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photo by Marie Tedei

Harvesting (and eating) fresh tomatoes every day while they are in season is one of my very favorite things. Tomato transplants should go out into the garden late-February through March for early summer harvest. If you missed out on the early planting, you have a second chance. For the fall harvest, tomato transplants should be set out in late-June through mid-July. Your local garden center will have tomato transplants in stock during that time.

I grow both hybrids and heirloom varieties for different reasons. While the heirlooms tend to have better flavor and color, some of the hybrids are a bit easier to grow and give you more reliable production. A favorite slicer hybrid variety I plant every year is ‘Celebrity’. This is a heavy and dependable producer of medium-sized, good-flavored fruits. Plants are resistant to many of the diseases common to tomatoes and are easy to grow.

Another favorite of mine is a saladette hybrid called ‘Sapho’, which is very heat tolerant and produces deep-red sweet fruit in large clusters. ‘Sun Sugar’ is a fantastic cherry type hybrid that produces super sweet yellow fruit by the bucket loads. Of the heirlooms, my favorite varieties include ‘Porter’, which produces pinkish-red plum sized tomatoes, ‘Green Zebra’, which produces loads of sweet green and yellow striped fruit, and ‘Roma’, which is great for making pastes and sauces.

Now, there are thousands of tomato varieties to choose from, each offering their own unique benefits. You just have to experiment with different types until you find the ones you like best.


  • Tomatoes need full sun. A minimum of six hours a day of direct sunlight is required.
  • Tomatoes require consistent moisture; so make sure you place them in a spot that is easy to water. Good aeration and consistent moisture will help reduce disease problems and result in better fruit yields.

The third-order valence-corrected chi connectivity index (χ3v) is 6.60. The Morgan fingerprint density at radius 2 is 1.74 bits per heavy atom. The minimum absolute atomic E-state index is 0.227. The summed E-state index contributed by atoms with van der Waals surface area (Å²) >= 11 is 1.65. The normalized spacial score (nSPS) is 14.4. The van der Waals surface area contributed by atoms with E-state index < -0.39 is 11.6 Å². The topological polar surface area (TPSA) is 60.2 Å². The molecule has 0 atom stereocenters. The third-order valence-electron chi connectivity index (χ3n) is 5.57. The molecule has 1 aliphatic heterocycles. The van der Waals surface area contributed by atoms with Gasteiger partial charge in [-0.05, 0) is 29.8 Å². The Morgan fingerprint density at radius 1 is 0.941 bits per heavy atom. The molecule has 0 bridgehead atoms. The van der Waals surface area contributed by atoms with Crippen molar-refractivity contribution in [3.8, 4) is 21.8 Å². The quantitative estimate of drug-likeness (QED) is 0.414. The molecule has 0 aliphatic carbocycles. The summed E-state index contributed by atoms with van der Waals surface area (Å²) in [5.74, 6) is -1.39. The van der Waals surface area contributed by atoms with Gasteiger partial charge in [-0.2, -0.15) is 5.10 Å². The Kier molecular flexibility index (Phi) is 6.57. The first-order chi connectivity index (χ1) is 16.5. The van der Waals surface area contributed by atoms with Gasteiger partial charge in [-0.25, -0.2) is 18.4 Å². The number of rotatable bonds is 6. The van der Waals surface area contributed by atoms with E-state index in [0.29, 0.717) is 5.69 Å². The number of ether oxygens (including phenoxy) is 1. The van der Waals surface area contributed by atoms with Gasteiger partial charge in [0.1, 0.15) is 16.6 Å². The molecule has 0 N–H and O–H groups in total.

• Raised beds or containers work best for tomatoes because they require good drainage, soil aeration and lots of organic matter.
  • Amend your beds and containers with organic compost, humus, and well-composted manure. Use mulch as moisture conserving top-dressing.
  • Work in an organic fertilizer into the soil when you’re prepping the area. Use products like organic vegetable food, alfalfa meal, or cottonseed meal. One or two lbs. per 100 sq. ft. At planting time, apply a root stimulator such as liquid seaweed and also add Epsom salts (magnesium sulfate).
  • When planting transplants, be sure to place them deeper in the soil than where they were growing in the pot. Bury a couple of inches of the main stem under the soil. The plant will produce additional roots from the stem that help support the plant.
  • Cage your tomatoes to provide necessary support.
  • Apply an additional fertilization (liquid or granular) when the first fruits have developed to about a quarter of their mature size. Then, reapply every two weeks thereafter.
  • Avoid getting water on the foliage and water in the morning to avoid persistent fungal diseases such as Early Blight.

Leslie Finical Halleck is the General Manager of North Haven Gardens in Dallas. Visit her blog at www.growlively.typepad.com.

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LESLIE FINICAL HALLECK received her B.S. in Biology/Botany from University of North Texas and her M.S. in Horticulture from Michigan State University. From 1992- 1996, she worked garden center retail and ran her own small gardening business. In 1998, she joined the Dallas Arboretum, first as Curator of Plants and then Director of Horticulture Research, a joint position with Texas A&M University. In 2005 she joined North Haven Gardens in Dallas as their General Manager. Over the last 13 years, she’s written for scientific, trade and popular garden publications and regularly lectures and teaches gardening programs. www.growlively.typepad.com/

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